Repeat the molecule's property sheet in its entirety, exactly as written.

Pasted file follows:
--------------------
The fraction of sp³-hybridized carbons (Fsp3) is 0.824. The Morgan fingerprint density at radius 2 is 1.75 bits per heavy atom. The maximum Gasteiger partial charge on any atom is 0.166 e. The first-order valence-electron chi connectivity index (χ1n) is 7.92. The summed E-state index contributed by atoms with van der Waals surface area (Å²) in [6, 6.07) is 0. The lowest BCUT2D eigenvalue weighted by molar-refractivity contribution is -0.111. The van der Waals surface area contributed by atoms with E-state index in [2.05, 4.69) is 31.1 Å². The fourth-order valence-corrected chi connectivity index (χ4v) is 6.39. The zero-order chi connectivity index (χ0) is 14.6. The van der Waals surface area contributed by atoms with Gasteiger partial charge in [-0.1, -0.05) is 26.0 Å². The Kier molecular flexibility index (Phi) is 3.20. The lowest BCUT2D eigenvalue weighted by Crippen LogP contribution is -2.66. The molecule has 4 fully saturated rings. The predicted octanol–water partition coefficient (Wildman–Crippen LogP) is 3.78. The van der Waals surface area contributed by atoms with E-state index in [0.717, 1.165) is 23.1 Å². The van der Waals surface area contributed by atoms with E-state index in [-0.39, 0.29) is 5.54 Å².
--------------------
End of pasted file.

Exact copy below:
The fraction of sp³-hybridized carbons (Fsp3) is 0.824. The Morgan fingerprint density at radius 2 is 1.75 bits per heavy atom. The maximum Gasteiger partial charge on any atom is 0.166 e. The first-order valence-electron chi connectivity index (χ1n) is 7.92. The summed E-state index contributed by atoms with van der Waals surface area (Å²) in [6, 6.07) is 0. The lowest BCUT2D eigenvalue weighted by molar-refractivity contribution is -0.111. The van der Waals surface area contributed by atoms with E-state index in [2.05, 4.69) is 31.1 Å². The fourth-order valence-corrected chi connectivity index (χ4v) is 6.39. The zero-order chi connectivity index (χ0) is 14.6. The van der Waals surface area contributed by atoms with Gasteiger partial charge in [-0.1, -0.05) is 26.0 Å². The Kier molecular flexibility index (Phi) is 3.20. The lowest BCUT2D eigenvalue weighted by Crippen LogP contribution is -2.66. The molecule has 4 fully saturated rings. The predicted octanol–water partition coefficient (Wildman–Crippen LogP) is 3.78. The van der Waals surface area contributed by atoms with E-state index in [0.717, 1.165) is 23.1 Å². The van der Waals surface area contributed by atoms with E-state index in [-0.39, 0.29) is 5.54 Å².